They come into a country with a long-term commitment. They don’t just want immediate results; they want souls. Missionaries bring their families and children with them, and those children go to local schools. They live in houses that are nice by local standards, but not in the expat palaces your average foreigner lives in. They bring their stuff with them in suitcases, not container ships.
Missionaries don’t try to do any soul-saving at first, spending a minimum of six months learning local language and culture. Mormons are renowned for their language skills. And once they have learned it, they stick around, spending years or even decades in country. They devote themselves to work in one particular place.
Compare that to your average expatriate working in development, for a donor or implementing a project. The expat lives in a little bubble of fake-home, cushioned by consumable shipments, huge shipping allowances, and hardship pay. With air conditioning and heating to ensure they’re even in a different climate. And they stay in once place for approximately 35 seconds.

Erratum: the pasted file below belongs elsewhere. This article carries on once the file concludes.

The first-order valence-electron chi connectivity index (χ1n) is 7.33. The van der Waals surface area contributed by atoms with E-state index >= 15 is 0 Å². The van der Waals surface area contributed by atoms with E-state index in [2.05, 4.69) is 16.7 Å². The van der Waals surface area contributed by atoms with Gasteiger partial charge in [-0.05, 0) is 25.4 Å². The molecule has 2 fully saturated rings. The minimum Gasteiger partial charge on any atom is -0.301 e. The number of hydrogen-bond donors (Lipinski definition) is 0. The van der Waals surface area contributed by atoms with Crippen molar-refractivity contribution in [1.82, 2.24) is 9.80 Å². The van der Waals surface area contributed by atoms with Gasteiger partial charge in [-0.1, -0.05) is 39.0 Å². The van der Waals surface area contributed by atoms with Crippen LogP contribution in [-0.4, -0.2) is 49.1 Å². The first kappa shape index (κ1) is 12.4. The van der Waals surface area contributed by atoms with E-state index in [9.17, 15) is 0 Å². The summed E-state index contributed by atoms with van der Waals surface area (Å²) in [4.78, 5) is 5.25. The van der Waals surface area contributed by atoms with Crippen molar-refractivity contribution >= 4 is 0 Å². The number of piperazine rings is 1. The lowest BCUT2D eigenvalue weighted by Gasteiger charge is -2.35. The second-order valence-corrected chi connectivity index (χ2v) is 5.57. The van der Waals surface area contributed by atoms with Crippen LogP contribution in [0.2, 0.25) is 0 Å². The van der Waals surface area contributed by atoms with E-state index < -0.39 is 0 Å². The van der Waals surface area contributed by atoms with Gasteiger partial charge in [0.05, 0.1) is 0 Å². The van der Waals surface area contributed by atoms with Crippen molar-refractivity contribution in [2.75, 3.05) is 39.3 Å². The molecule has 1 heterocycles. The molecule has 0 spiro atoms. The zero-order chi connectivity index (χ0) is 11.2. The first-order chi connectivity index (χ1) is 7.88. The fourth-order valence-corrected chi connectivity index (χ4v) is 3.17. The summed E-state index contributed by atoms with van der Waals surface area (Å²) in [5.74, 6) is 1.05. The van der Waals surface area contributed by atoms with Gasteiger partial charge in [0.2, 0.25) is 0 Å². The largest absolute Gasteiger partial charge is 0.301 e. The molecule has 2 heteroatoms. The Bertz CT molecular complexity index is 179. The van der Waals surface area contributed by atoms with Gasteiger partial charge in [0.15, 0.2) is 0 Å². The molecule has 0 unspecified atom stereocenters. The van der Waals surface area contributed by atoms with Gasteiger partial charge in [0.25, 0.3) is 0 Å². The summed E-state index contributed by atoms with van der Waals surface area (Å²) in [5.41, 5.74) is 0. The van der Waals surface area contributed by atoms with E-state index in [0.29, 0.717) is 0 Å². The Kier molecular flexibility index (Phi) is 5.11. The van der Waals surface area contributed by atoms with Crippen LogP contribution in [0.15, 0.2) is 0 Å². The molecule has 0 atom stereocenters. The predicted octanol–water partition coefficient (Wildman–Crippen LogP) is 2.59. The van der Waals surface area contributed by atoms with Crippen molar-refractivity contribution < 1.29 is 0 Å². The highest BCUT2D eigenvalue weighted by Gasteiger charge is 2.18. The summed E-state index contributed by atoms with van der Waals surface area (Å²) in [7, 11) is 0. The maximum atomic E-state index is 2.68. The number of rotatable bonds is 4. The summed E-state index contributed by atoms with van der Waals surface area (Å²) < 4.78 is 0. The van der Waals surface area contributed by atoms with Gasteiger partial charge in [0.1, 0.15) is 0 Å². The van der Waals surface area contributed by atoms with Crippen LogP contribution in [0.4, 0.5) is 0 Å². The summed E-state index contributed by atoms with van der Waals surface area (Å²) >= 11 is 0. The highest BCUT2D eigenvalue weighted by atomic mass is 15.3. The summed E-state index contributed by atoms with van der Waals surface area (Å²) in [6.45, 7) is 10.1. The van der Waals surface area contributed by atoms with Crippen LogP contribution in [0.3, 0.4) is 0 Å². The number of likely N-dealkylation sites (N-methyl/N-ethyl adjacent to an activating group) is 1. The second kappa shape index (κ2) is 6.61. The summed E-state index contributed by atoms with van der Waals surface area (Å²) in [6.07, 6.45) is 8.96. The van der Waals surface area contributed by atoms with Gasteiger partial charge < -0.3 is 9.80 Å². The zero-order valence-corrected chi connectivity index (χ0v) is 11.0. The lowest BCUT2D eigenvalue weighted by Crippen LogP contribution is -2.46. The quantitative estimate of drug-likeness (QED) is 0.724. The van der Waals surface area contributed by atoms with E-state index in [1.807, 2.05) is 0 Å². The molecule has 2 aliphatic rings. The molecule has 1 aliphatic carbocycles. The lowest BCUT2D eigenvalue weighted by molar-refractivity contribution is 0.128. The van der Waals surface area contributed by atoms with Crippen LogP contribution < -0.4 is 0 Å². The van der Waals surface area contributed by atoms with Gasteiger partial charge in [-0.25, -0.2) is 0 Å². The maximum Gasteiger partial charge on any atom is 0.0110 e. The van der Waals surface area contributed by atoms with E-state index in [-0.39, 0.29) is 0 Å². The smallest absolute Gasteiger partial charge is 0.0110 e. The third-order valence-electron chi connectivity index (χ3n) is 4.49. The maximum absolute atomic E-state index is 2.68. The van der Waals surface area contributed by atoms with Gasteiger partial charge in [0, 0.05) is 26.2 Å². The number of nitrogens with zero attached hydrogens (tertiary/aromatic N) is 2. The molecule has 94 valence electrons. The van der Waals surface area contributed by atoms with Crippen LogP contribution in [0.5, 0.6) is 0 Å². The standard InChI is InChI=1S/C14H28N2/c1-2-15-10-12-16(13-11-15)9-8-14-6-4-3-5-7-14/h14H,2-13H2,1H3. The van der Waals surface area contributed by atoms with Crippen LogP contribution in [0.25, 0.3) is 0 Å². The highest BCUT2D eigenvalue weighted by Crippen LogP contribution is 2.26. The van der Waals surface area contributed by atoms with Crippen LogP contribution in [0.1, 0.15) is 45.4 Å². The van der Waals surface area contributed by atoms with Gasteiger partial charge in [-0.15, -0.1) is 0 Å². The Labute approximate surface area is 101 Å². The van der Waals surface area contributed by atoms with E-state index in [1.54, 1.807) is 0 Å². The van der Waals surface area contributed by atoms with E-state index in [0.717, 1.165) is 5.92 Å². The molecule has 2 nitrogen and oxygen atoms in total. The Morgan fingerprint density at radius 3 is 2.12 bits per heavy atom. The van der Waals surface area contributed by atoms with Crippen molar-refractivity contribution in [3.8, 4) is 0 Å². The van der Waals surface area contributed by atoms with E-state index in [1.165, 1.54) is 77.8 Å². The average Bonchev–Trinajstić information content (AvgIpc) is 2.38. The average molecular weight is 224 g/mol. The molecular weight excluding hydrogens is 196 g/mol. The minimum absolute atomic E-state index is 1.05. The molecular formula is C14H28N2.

Good people don’t have time to get great, and average people don’t even have time to get good. Complicated programs suffer as a result, and funding is biased toward things that are easy to implement and understand. No one has time to learn local context.
Read the full post by Alanna at Blood and Milk. I’m inclined to agree.
It’s worth saying, however, what aid work ought not to share with missionaries: the saving mission. Development ain’t religion, and there are no souls and bodies to be saved. Unfortunately, that actually needs to be said. I think Alanna would agree.